Before I continue, I want to say that I’m a big fan of Facebook – that is, the Facebook of a few years ago. I still think the site offers one of the best platforms for people to connect with one another, share information and stay informed about whatever topics it is that they find to be important to them.
But since going public, Facebook has changed and unfortunately not for the better. In their move to maximize revenue over user experience the site has been attacked by many for having too many ads, not enough of the content they want and a News Feed that seems to be getting more annoying with every update they roll out. I mean, do I really need to see an older story at the top of my News Feed just because someone commented on it? “Most recent” means most recent. I’m not sure why that’s such a complicated issue.
And while probably not known to many outside of those who deal with Facebook often, they’re constantly changing their algorithm to determine what stories will or won’t be shown based on metrics that they never really explain to anyone. They say these changes are meant to only show “quality content,” but never define exactly what “quality content” means. Meanwhile, articles like “Wu-tang Affiliate Cuts Off His Member and Jumps Out Window” continue to find their way into my News Feed.
But what these algorithm changes really break down to is Facebook wanting businesses that have Facebook pages to pay to be seen by those who’ve “liked” their page. And that’s fine if executed properly – it’s reasonable for Facebook to say that people making a hefty profit from their site should pay a reasonable amount for marketing. It’s a business and businesses usually want to make money. I’m fine with that. And I’m willing to invest in marketing something as long as that investment pays off. But with Facebook, that’s usually not the case.
I’ve covered in great detail what an absolute scam Facebook marketing actually is. If you haven’t read that article, I would highly encourage you to do so. It’s not that most people have an unwillingness to pay for marketing, it’s the fact that what most of these pages are paying for is utterly useless.
Well, as many of you have heard the FCC is addressing the net neutrality issue that’s threatening to ruin the Internet – and that’s not an exaggeration. If Internet service providers are allowed to throttle speeds to sites that don’t pay them what they’re asking, that’s the end of the Internet as we know it. It’ll essentially mean your small business pages will be unusable while companies like Walmart will see their pages fly along at max speeds.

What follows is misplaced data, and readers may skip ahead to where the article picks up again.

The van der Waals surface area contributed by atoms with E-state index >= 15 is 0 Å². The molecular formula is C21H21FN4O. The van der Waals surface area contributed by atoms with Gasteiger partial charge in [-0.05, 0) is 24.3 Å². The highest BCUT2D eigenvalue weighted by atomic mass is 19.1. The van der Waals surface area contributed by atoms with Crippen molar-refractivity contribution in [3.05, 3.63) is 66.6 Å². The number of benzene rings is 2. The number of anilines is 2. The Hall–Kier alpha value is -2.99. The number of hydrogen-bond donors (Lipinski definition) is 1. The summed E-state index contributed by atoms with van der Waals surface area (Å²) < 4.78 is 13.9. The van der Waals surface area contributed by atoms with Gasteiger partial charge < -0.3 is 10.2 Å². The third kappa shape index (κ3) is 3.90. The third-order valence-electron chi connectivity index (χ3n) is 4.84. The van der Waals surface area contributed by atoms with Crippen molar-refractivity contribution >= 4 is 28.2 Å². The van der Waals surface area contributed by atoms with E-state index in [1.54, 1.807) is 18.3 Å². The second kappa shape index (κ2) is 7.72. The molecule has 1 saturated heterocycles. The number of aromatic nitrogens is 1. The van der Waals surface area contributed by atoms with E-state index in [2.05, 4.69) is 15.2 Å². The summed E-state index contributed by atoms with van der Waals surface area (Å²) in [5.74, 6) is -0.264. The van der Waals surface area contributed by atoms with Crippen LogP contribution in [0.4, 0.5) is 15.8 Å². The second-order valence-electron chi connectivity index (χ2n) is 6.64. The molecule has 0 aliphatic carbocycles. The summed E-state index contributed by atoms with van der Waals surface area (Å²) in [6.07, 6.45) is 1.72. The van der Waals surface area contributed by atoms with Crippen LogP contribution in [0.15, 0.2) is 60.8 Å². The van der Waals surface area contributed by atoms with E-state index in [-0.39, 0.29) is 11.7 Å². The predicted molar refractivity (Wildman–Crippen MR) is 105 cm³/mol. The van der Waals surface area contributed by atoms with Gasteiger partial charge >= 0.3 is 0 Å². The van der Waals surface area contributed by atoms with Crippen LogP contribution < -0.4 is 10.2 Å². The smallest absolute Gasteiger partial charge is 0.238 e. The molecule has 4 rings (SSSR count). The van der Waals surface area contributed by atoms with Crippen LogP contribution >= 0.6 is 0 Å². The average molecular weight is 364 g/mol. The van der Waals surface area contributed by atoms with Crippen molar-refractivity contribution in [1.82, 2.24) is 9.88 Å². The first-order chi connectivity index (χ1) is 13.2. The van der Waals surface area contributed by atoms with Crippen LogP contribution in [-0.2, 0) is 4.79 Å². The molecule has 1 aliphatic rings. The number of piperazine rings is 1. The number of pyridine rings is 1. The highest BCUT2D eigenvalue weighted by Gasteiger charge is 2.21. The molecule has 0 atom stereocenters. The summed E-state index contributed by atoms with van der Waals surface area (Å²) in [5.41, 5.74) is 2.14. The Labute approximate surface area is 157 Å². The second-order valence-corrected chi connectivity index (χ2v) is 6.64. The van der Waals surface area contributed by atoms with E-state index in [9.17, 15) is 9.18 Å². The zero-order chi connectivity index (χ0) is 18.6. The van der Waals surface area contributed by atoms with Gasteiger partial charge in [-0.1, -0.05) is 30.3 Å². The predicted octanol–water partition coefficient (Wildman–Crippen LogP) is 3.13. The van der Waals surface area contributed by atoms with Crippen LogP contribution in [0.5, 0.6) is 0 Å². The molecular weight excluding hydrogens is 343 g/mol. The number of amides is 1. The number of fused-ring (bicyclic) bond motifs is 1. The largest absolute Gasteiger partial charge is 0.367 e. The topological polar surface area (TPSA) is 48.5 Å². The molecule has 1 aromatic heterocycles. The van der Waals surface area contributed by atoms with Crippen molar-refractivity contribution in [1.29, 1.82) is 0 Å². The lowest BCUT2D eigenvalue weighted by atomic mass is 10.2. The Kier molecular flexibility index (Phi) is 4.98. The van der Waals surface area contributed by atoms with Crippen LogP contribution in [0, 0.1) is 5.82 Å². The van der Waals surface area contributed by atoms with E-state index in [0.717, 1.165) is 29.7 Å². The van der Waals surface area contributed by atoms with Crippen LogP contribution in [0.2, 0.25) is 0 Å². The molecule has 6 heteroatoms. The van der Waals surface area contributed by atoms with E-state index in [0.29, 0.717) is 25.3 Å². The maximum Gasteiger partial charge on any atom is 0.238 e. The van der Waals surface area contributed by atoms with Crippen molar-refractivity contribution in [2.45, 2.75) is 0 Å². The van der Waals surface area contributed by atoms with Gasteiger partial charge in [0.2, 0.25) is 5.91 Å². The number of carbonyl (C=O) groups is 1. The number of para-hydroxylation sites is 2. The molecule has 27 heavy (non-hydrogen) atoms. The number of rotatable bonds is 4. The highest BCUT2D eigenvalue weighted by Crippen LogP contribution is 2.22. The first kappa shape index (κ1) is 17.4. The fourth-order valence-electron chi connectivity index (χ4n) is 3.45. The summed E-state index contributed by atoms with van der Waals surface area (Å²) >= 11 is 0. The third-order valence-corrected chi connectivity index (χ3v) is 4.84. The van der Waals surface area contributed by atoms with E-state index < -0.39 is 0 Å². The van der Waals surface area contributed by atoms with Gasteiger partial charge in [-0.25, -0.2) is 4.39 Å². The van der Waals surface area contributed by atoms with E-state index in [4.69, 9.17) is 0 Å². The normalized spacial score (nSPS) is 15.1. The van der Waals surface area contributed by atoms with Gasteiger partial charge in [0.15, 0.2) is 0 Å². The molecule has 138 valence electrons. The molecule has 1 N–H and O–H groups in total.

And let’s not forget that when all is said and done, making businesses pay to have access to faster Internet speeds from these providers won’t be absorbed as another expense in their accounting departments. Oh, no. These new expenses will simply be passed on to consumers by way of higher prices for goods and services. So we’ll be paying for our Internet connection and for these companies to pay the Internet providers to provide their websites with the Internet speeds that we’re already paying to have!
Understandably, many of the biggest names in tech and other industries have come forward condemning this, saying that allowing a “fast lane” to Internet access threatens every aspect of what makes the Internet such a great tool. And they’re absolutely right.
And it just so happens Facebook is one of the companies fighting for true net neutrality. Something that I, and millions of other Americans, fully agree with. It’s a frightening thought to think that websites can possibly be throttled by Internet service providers if those websites don’t pay premium fees for faster service. I’m glad companies like Facebook, Google and many others are speaking out against it.
But when it comes to Facebook’s objection to this, it comes with a large dose of hypocrisy – because it’s almost exactly what they’re doing with Facebook pages!
Facebook filters content you see in your News Feed based on an algorithm they say “maximizes quality content that you want to see.” But the truth of the matter is they’re trying to get the owners of these Facebook pages to pay money so that people who’ve “liked” them will actually see their content. They want the owners of these pages to pay them to “boost a post” (similar to paying for access in the “fast lane” on the Internet), then Facebook will push the posts you boost to a non-specific number of people based on how much you pay (essentially like the notion of the more you pay, the faster speeds your website will get).
Something that seems pointless considering it’s extremely simple for anyone on Facebook to hide or unlike a page that they no longer wish to see content from.
So to me it’s just completely hypocritical that Facebook objects to the possibility that sites like theirs might one day have to pay Internet service providers to grant users of Facebook speedy access to their site (a point on which I fully agree with them), while they’re essentially doing the same thing to owners of Facebook pages. They’re constantly making changes to their algorithm in an effort to try to force pages to pay so that they’ll have better access to people who’ve already “liked” them on Facebook.
If you don’t pay, your page is likely to get buried with only a fraction (often just 1-2%) of those who “like” your page actually getting to see your content. Granted, they mask all of this under the guise of “it’s about pages producing quality content,” but almost anyone who runs one of these pages knows that’s complete bullshit.
So while I support Facebook’s stance against the FCC and those who seem determined to destroy net neutrality, I just wish Facebook would bring “Facebook neutrality” back to its website and let the users decide what content they want to see and from what pages – not their shoddy, ever-changing algorithm.
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